Instructor Fails to Learn the Language of the IRS

Daniel Berglund, a self-employed computer language instructor, was convicted of four counts of tax evasion for failing to file taxes from 1987 to 2017. Berglund took many steps to hide his income from the IRS – including giving his clients a made up tax identification number to prevent payments to him from being reported to the IRS, depositing payments into accounts not in his name, and converting cash payments into silver, that he hid throughout his home.


Berglund’s tax evasion resulted in a tax debt of $146,806. He faces a maximum prison sentence of five years and up to $250,000 for each count of tax evasion.

Cryptocurrency Company Owners Face 5 Years in Prison!

The founders of a cryptocurrency company, Bruce Bise and Samuel Mendez, pleaded guilty to tax evasion for a scheme that defrauded more than 13,000 investors of approximately 24 million dollars.


Bise and Mendez marketed their company, Bitqyck, and the company’s currency, Bitqy, as a way for “those individuals who missed out on Bitcoin” to get rich. Except they were the only ones who got rich.


The two men promised investors shares in a currency that never existed, and profited by diverting money from the company for their personal use. From 2016 to 2018 they used almost nine million dollars of investor money for personal expenses. This included multiple casino trips, cars, luxury home furnishings, art and rent.


In 2016 and 2017 Bise underreported his income to the IRS, resulting in a tax loss of $371,278. During the same period Mendez also underreported his income, resulting in a tax loss of $311,155. In 2018 the company failed to file a corporate tax return despite netting more than 3.5 million dollars from investors.


Both men face up to five years in prison.

Your IRS Questions Answered Here…

Question: The IRS is hounding me and won’t leave me alone, so I’ve finally decided to seek help from a Tax Professional who specializes in IRS problems.  I want to start getting my paperwork together for the appointment; what will I need to bring with me?


Answer:  It’s very important to have certain documentation with you for the initial interview.  Your tax resolution specialist will need this info to protect your income and assets and to determine the best way to move forward to resolve your tax issues.  The items to bring include:


Ø  The most recent IRS/State tax notices and collection letters;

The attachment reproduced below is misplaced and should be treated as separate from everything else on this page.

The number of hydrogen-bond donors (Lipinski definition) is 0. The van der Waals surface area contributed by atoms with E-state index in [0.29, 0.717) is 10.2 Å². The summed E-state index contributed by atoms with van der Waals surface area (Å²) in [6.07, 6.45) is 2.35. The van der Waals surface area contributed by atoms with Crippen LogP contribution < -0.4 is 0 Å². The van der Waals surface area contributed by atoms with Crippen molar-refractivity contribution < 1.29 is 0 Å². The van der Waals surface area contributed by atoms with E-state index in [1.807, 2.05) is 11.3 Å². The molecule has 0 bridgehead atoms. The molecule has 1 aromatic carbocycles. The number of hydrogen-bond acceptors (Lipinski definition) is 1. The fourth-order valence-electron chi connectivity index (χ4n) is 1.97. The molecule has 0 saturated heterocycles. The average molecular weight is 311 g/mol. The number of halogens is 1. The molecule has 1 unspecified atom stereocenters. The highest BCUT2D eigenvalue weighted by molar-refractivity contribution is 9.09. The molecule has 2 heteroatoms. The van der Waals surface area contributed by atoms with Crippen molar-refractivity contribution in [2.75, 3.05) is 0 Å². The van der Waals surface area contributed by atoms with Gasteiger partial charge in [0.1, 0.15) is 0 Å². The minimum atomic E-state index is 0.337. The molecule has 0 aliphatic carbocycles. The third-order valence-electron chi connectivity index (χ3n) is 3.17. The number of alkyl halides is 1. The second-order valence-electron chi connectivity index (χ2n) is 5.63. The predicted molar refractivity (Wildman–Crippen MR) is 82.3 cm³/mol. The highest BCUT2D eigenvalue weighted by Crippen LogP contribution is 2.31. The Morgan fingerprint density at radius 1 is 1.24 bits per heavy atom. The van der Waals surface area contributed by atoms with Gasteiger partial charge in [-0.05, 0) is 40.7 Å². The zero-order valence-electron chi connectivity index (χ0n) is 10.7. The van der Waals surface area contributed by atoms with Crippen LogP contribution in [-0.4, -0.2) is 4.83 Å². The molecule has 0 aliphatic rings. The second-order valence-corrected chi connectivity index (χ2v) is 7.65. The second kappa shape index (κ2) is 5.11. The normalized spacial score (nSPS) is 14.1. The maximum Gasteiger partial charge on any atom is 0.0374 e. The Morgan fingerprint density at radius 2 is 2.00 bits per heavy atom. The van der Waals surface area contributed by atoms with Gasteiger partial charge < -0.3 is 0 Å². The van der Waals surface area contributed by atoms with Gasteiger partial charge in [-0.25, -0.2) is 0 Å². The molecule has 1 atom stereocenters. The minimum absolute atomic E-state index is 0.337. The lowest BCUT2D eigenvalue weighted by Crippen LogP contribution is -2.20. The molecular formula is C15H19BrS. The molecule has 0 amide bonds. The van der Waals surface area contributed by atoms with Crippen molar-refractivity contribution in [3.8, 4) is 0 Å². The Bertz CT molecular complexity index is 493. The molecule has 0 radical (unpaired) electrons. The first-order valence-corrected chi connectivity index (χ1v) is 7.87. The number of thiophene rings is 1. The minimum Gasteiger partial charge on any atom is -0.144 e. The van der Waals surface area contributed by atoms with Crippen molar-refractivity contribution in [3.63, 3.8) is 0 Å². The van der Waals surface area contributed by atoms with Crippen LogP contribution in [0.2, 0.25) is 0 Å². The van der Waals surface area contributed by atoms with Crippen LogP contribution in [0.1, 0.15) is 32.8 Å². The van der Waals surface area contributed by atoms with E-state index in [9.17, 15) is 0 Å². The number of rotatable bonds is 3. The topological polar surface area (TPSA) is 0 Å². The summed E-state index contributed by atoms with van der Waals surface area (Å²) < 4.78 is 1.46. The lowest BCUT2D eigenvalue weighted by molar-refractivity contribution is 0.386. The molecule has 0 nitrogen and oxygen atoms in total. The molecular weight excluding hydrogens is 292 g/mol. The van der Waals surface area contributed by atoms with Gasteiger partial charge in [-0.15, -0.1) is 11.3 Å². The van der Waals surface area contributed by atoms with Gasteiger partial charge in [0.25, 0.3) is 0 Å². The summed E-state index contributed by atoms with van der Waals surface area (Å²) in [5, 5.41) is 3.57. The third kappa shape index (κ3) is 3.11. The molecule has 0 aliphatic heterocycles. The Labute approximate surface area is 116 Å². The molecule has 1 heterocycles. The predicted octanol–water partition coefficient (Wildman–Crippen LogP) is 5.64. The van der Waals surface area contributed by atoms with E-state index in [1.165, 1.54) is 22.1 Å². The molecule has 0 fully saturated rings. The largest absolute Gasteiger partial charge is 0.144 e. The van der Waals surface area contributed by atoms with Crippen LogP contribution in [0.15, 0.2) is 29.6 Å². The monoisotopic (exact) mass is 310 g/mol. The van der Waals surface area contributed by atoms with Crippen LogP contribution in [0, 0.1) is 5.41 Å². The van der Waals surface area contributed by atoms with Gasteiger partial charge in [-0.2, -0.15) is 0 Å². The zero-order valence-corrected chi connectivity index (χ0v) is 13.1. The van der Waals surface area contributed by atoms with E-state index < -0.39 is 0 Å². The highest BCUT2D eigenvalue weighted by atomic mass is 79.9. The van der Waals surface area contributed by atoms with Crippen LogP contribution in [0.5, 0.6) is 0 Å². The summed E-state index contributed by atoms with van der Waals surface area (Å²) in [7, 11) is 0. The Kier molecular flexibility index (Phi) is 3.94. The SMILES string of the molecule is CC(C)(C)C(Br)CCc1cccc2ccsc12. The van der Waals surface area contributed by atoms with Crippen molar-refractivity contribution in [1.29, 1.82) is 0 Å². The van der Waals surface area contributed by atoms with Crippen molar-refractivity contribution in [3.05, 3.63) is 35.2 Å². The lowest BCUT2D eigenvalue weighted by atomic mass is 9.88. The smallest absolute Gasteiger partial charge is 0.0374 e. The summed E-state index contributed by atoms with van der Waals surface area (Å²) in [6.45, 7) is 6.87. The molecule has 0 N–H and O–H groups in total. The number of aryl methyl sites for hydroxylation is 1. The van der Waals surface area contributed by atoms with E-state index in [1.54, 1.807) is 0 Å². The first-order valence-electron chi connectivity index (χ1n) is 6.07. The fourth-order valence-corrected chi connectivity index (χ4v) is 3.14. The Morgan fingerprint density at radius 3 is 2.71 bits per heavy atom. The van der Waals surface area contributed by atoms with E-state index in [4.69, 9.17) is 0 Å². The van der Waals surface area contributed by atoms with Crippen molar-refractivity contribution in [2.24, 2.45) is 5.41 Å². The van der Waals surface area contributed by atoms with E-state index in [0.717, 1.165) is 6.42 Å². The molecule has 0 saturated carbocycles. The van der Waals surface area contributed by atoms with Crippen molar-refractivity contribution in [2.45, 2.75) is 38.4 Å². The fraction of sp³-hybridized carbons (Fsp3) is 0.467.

Ø  The latest filed income (1040) tax return

Ø  A monthly household cash flow budget by expense category (list all outflows and inflows of money)

Ø  Your most recent paystubs with YTD info verifying income from all sources and all withholdings and payroll deductions;

Ø  If you are self-employed, an independent contractor, or small business owner, prepare a “rough draft” current profit and loss statement. If this is not possible, just bring your Schedule C from your most recently filed 1040;

Ø  A list of any quarterly estimated tax payments made, if any, for the current year


The information above will determine which IRS debt settlement program is best suited for you, including settling with the IRS for a fraction of what you owe, if you qualify.

Serial Tax Evader Goes to Jail For Not Paying Taxes on 20 Million Dollars

A New Jersey businessman, Jason Kronick, has been arrested on four counts of tax evasion.


Kronick evaded paying more than 4.3 million dollars in income taxes from 2008 to 2010, despite having earned approximately 20 million dollars in taxable income during that time period.


Kronick spent approximately 1.5 million dollars to buy 40 rare and expensive watches, 1.9 million dollars for home renovations and $700,000 on personal credit cards that funded a lavish lifestyle. He transferred more than $700,000 from his business accounts to various casinos, where he converted the money to chips, gambled, and then redeemed chips for cash. He also cashed approximately $160,000 in checks at check cashing businesses to hide the income from the IRS.


Kronick faces a maximum sentence of 20 years in prison, a $250,000 fine and restitution

Cisco Employee Did it His Way To the Tune of Millions

A former Cisco employee, Prithvirag Bhikha, is headed to prison for tax and wire fraud. In 2013 Bhikha was assigned to lead a new Cisco venture called “Project New York” which entailed hiring third party vendors to negotiate savings with manufacturers Cisco worked with.


In 2014, Bhikha asked a vendor hired under Project New York to provide kickbacks in exchange for Cisco business. The vendor agreed and paid out 1.15 million dollars in kickbacks to a company Bhikha had formed in Hong Kong, Lucena Limited.


In 2014 Bhikha transferred ownership of Lucena to his wife and signed up the company as a Project New York vendor. From 2014 to 2017 Cisco paid Lucena 10.06 million dollars for performing price negotiation services.  Bhikha went as far as having someone pose as Lucena’s CEO in a 2016 meeting held at Cisco headquarters in Northern California. Bhikha attended the meeting and the imposter presented false information about Lucena in order to keep the account.


Bhikha repatriated more than nine million dollars from foreign accounts held by Lucena and failed to report any of that income to his tax preparers.


He was sentenced to 36 months in prison and was ordered to pay 1.15 million dollars in restitution to Cisco and 2.5 million dollars to the IRS.